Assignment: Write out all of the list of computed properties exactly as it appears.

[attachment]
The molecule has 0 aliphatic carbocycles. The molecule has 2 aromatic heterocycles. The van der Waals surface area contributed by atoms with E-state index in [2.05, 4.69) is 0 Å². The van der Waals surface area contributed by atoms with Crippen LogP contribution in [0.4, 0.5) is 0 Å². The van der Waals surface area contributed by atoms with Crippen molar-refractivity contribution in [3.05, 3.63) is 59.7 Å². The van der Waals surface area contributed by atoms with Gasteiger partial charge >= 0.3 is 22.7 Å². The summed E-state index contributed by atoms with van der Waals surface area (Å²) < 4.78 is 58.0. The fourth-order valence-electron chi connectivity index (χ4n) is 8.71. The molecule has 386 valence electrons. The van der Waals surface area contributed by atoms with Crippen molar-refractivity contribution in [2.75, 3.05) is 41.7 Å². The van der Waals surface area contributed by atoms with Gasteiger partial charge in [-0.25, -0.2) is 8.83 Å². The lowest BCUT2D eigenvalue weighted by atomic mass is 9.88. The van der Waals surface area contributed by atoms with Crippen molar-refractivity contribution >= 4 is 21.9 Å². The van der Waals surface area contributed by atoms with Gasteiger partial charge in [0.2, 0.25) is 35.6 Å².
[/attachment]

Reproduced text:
The molecule has 0 aliphatic carbocycles. The molecule has 2 aromatic heterocycles. The van der Waals surface area contributed by atoms with E-state index in [2.05, 4.69) is 0 Å². The van der Waals surface area contributed by atoms with Crippen LogP contribution in [0.4, 0.5) is 0 Å². The van der Waals surface area contributed by atoms with Crippen molar-refractivity contribution in [3.05, 3.63) is 59.7 Å². The van der Waals surface area contributed by atoms with Gasteiger partial charge >= 0.3 is 22.7 Å². The summed E-state index contributed by atoms with van der Waals surface area (Å²) < 4.78 is 58.0. The fourth-order valence-electron chi connectivity index (χ4n) is 8.71. The molecule has 386 valence electrons. The van der Waals surface area contributed by atoms with Crippen molar-refractivity contribution in [2.75, 3.05) is 41.7 Å². The van der Waals surface area contributed by atoms with Gasteiger partial charge in [-0.25, -0.2) is 8.83 Å². The lowest BCUT2D eigenvalue weighted by atomic mass is 9.88. The van der Waals surface area contributed by atoms with Crippen molar-refractivity contribution >= 4 is 21.9 Å². The van der Waals surface area contributed by atoms with Gasteiger partial charge in [0.2, 0.25) is 35.6 Å².